Enjoyed two dinners during my stay this past week in the Ft. Myers area at Wyld's Cafe and Crust Bistro, both on Bonita Beach Rd. on opposite sides west of 41. Both were good values, tasty, and demonstrated a management that cares about their patrons.
Sunday night was our group of seven at Wyld's. We were seated at a comfortable table in the main room as you enter across from the bar. Most started with salads, which were discounted when ordered with an entree, and one thought highly of her creamy mushroom soup. For mains, three chose the short ribs, which were nicely presented with mashed potatoes and asparagus, and the tastes I received were very good, though not as sublime as those I've had at Roy's not far away. Two ordered the special, a ground tenderloin meatloaf that came in a huge serving. Very tasty, with a meaty texture and some obvious chunks of carrots and other veggies baked in under a tomato-sauce crust. Leftovers held up well for a cold dinner a couple nights later on the flight home. I split a nicely-sauteed sole and a crispy potato-crusted spinach-wrapped salmon. The sole was great, with a hint of a coating and a nice complementary sauce, and the salmon remained moist and well-textured while the potato crust was very crispy. Our very helpful server was assisted by the manager/bartender when bringing out the dishes so we were all served quickly and our requests were met. All of the mains we ordered were priced in the very low $20s -- I'm curious to try the Kurobuta pork chop which is among the steak choices offered close to $30 and about which the menu warns that it is very well-marbled. I will join Revrend Andy and others in their praise of this restaurant -- very relaxing, professional, and an upscale experience for very reasonable prices. I look forward to returning.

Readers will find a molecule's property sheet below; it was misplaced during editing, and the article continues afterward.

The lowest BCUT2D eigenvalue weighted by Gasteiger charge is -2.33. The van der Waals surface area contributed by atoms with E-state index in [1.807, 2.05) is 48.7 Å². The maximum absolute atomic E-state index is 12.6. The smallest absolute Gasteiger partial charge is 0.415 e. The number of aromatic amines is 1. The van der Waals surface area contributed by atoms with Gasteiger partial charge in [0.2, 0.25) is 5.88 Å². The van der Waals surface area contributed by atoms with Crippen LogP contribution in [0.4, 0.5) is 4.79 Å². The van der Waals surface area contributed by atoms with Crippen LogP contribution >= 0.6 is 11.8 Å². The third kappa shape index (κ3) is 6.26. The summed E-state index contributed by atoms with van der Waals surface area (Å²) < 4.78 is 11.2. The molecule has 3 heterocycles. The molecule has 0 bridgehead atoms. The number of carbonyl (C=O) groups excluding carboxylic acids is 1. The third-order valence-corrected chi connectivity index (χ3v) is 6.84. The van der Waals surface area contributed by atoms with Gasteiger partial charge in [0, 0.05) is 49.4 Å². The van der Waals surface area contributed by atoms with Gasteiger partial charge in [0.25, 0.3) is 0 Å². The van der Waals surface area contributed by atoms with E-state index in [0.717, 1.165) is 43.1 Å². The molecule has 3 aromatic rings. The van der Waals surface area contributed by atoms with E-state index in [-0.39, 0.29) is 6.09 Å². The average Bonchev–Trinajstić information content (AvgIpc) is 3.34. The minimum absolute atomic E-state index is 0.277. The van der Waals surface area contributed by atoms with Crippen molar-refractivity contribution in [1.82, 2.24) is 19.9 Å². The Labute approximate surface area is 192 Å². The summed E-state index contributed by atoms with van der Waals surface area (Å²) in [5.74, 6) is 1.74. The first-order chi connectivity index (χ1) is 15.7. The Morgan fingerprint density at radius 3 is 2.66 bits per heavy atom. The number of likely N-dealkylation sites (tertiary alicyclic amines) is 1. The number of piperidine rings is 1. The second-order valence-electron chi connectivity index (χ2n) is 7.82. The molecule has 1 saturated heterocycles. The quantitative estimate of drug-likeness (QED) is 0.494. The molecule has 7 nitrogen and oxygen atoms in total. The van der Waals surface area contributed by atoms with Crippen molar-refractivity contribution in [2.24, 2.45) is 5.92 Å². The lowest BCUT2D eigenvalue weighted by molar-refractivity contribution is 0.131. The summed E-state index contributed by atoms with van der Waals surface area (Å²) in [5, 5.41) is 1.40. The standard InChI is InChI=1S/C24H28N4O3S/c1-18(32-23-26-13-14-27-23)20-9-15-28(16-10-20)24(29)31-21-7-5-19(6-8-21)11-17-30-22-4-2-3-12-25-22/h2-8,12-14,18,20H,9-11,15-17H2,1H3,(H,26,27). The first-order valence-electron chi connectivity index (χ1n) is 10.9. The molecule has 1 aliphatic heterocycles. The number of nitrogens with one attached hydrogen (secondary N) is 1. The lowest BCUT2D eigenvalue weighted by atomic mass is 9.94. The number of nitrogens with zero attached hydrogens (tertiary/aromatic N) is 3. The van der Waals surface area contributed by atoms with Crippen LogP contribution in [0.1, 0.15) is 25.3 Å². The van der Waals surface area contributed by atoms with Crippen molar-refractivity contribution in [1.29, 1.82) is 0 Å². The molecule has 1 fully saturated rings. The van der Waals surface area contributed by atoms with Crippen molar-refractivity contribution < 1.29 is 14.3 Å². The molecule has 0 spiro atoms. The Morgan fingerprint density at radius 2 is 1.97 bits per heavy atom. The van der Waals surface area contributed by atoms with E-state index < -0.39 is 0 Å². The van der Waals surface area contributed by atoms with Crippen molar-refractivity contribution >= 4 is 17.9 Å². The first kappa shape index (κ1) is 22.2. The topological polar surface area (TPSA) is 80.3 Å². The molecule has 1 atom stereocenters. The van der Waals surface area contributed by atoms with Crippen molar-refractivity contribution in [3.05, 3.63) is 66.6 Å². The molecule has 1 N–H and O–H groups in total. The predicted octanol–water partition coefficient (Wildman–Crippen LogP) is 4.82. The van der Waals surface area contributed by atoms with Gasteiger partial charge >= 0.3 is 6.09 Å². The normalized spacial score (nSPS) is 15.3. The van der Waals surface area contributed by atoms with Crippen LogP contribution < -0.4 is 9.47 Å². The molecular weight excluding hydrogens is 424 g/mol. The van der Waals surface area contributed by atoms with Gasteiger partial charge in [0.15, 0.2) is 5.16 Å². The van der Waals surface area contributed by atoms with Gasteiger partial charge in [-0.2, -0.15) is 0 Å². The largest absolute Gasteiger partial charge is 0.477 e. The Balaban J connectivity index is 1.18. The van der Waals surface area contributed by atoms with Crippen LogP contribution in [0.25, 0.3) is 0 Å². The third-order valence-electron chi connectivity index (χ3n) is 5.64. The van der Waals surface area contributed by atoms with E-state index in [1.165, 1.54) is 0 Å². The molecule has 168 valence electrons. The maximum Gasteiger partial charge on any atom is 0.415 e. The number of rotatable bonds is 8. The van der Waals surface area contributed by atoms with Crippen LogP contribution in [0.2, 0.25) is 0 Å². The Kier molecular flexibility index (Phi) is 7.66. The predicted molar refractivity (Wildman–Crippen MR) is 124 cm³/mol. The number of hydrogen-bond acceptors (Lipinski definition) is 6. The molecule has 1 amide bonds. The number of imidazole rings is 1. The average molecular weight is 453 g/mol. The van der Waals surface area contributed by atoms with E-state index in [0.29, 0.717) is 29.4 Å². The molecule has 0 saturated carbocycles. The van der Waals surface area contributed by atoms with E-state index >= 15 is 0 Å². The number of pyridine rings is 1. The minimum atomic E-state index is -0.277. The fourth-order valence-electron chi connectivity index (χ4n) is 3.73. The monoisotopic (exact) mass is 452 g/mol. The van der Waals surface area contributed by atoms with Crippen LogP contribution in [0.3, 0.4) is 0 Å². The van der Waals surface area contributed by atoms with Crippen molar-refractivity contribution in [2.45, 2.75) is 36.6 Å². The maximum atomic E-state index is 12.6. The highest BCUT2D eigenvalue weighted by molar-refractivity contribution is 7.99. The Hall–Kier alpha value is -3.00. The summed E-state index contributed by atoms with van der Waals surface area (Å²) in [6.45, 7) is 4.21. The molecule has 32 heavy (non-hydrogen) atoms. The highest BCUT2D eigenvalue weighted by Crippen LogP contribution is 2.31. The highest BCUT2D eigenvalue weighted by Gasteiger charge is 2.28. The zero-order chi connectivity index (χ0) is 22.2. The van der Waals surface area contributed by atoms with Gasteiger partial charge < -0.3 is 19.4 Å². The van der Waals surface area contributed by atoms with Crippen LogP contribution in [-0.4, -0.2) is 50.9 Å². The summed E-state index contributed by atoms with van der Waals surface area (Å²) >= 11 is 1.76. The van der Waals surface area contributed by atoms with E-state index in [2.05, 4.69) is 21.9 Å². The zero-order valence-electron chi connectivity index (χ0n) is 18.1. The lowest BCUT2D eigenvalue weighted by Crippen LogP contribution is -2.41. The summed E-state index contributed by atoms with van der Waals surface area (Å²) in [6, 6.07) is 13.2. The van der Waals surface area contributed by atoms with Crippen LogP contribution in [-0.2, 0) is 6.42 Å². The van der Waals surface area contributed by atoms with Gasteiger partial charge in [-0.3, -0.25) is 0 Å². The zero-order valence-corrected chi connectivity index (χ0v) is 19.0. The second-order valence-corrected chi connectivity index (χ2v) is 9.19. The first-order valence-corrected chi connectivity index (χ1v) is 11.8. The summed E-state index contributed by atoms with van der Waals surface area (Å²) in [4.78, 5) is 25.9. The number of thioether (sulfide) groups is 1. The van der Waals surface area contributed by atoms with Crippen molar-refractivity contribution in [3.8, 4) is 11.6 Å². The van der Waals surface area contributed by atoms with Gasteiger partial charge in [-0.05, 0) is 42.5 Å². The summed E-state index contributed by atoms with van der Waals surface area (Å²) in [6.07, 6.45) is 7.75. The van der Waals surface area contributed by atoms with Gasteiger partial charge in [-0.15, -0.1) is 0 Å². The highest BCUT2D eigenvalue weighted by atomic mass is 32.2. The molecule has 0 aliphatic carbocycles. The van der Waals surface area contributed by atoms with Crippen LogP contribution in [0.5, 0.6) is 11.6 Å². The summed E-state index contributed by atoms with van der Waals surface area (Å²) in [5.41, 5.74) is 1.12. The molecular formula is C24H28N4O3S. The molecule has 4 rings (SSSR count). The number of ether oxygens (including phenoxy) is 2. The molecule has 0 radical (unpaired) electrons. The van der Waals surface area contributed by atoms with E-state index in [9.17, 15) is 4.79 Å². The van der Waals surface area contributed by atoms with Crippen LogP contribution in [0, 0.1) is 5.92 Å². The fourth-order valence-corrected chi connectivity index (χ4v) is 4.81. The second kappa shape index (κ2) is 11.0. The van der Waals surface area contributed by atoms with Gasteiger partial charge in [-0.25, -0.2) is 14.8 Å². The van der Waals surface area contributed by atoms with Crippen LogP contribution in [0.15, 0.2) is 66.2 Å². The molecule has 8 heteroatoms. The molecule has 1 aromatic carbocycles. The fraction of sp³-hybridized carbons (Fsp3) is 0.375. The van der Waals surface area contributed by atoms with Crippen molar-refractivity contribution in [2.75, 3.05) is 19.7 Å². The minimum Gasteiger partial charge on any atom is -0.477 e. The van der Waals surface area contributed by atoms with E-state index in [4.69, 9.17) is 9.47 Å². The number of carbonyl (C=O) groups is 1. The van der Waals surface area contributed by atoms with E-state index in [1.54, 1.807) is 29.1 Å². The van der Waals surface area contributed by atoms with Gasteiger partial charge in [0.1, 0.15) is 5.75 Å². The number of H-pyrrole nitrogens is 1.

Tuesday evening was our more casual dinner at Crust. When our group of five arrived for our 7:30 reservation, every table was full. We were informed that the party at our table was paying their check, and they lingered and chatted for awhile. As the two couples with me chatted, I took a vantage point looking into the kitchen -- I enjoy watching the action of the line. As I observed, I lusted for this huge, glistening, golden-brown hunk of meat emerging from the oven and was informed it was the pork osso buco. When we were finally seated, some were famished, so we asked our server to put in an order for the carne flatbread for the table as she took drink orders. The flatbread came pretty quickly, and was much appreciated -- crackery crust, lots of meat and tomato sauce under a thick layer of cheese, in an oblong shape with six large pieces. Unfortunately, it was repeatedly difficult to get the attention of our server, who was constantly busy closing out neighboring tables, seating new ones, or running here and there. I liked my "wedgie" salad, which came with lots of chopped bacon, tomato, and fried onion strings, though I couldn't detect the corn that was listed as part of the dressing. Those who shared them raved about the mussels, especially the very garlicky, bread-crumb infused broth -- but we could never get our server's attention to get any bread to sop it up. Two entree fishes, a perch and a flounder, were both nicely cooked and generous servings, and a simple chicken on focaccia was fine. But the two pork osso bucos, while amazingly huge, were a bit disappointing, at least to me. The flavor was fine, but the meat was not meltingly tender and succulent -- it needed more time in a slower oven. The accompanying mushroom and spinach dressing was good, but a bit dry, and I finally needed to ask a manager for needed additional gravy for the meat and the stuffing. Crust has great promise -- it is barely a month old and had just received a glowing newspaper review -- it appears to be a place where you find and order its strengths (the flatbreads, salads, mussels) and learn to avoid its weaknesses (insipid crinkle cut fries out of a school cafeteria).